Stock of external debt decreases

The country’s external debt is continuing to lower in the second quarter of the fiscal year, similar to the first quarter. During the last two quarters, the net external debt resource flow recorded negatives.
According to the public sector debt statistical bulletin published by the Debt Management Directorate (DMD) at the Ministry of Finance, the strength of the dollar and out-performing of principal settlement against fresh disbursement are the reasons for the reduction of the country’s debt stock for the second quarter that ended in December 31, 2021.
It indicated that during the last two quarters, only three loan agreements have been signed with partners, one for a central government project and the other two for Ethiopian Airlines aircraft purchase, totaling USD 290.74 million.
The majority amount of the loan agreement was being borrowed by Ethiopian Airlines, which is USD 279.52 million, and the remaining USD 11.22 million by the central government.
As of December 31, 2021, the total public sector debt stock that included domestic debt was about USD 56.15 billion, compared to USD 55.6 billion as of June 30, 2021.
External debt makes up around 51.5 percent of overall government debt, with domestic debt accounting for the remaining 48.5 percent.
The central government owes almost USD 34.9 billion (62 percent) of the total public sector debt outstanding that includes domestic debt, while state owned enterprises (SOEs) owe close to USD 21.3 billion.
The DMD quarterly review bulletin stated that over the past year, the central government’s portion of total public debt stock has climbed by 5 percent, while SOEs’ share has declined by 4 percent, “this can be explained in part by zero non-concessional borrowing limit from external creditors, as well as SOE’s lower borrowing from domestic sources and less disbursement from already committed old SOEs external loans.”
As of December 31, 2021, total public sector external debt was USD 28.92 billion, compared to USD 29.49 billion as of June 30, 2021. Between the two periods, the stock of external debt has decreased.
The decrease in external total public debt is approximately USD 571.04 million, or by 2 percent, “one reason for this decrease in the stock of debt can be explained by USD exchange rate variation, which is a relatively stronger USD during December 2021 compared to June 2021, which resulted in reducing the debt stock in terms of USD, which is approximately USD 319.46 million.”
It added that another reason for the debt stock’s decline is that principal payments were higher than new disbursements, resulting in a negative net flow of USD 251.58 million.
The central government is responsible for 67 percent of the entire external debt, while SOEs with government guarantees and without government guarantees are responsible for 22 percent and 11 percent, respectively.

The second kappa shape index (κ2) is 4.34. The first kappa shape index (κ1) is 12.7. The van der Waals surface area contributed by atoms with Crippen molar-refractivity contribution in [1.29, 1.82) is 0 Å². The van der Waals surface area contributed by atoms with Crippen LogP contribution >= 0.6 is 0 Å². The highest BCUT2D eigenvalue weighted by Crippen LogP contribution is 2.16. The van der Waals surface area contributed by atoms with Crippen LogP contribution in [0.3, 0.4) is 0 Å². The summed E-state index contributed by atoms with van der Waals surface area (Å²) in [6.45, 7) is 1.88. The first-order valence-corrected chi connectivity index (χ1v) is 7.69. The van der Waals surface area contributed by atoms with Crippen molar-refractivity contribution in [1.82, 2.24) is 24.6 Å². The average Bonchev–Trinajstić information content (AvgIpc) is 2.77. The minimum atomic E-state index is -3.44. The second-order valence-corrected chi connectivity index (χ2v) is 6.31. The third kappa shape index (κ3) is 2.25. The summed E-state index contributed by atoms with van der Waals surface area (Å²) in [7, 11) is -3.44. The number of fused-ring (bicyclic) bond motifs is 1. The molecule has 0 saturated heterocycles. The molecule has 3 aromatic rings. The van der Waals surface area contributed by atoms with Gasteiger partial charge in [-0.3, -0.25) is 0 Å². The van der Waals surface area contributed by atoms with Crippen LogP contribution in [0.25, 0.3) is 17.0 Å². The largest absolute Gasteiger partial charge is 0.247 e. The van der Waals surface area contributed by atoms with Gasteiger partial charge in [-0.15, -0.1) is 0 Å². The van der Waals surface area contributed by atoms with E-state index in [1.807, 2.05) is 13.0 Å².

Over the last six months, July 1, 2021 – December 31, 2021, the total external public debt disbursement was USD 595.06 million, with about 52 percent going to central government projects from various creditors, the majority of which came from IDA, and the remaining 48 percent going to SOEs.
According to the DMD, in comparison to the previous four years, the total amount of external funding disbursed in the last one and a half years was significantly lower.
“One of the reasons for the decrease in disbursement is that SOEs have not borrowed in the last three years and are disbursing less and less for their older projects as they near completion and as a result their undisbursed balance decreases,” it added.
The total external public sector debt service (principal plus interest and charges) during the last six months was USD 1.1 billion.
Of the total debt service USD 846.63 million is principal and USD 259.8 million interests.
From the total debt service in the stated period the SOEs share took the biggest chunk by settling USD 856.53 million payments.
The DMD review indicated that during the last two quarters, the net external debt resource flows were negative, which was USD -251.58 million, implying that the amount of disbursement from external sources (inflow) is less than the total external principal payments to creditors (outflow), “and the net resource transfer, which is disbursement (inflow) minus principal payments minus interest payments, is USD -511.37 million.”
The half year debt review revealed that the Treasury bills (Tbills) has mushroomed more; while it has shown progress since the government put in place new approaches on the market.
In the stated period, net issuance of Tbills with various maturities was about 132.54 billion in the first two quarters of 2021/22 budget year, and the stock of Tbills as of December 31, 2021, was about 253.5 billion, “a 110 percent increase over the June 30, 2021 balance.”
It elaborated that in comparison to June 2021, 364-day Tbills accounted for the majority of the increase, followed by 182 days, while the participation of government and private owned commercial banks on the Tbills market showed an improvement.

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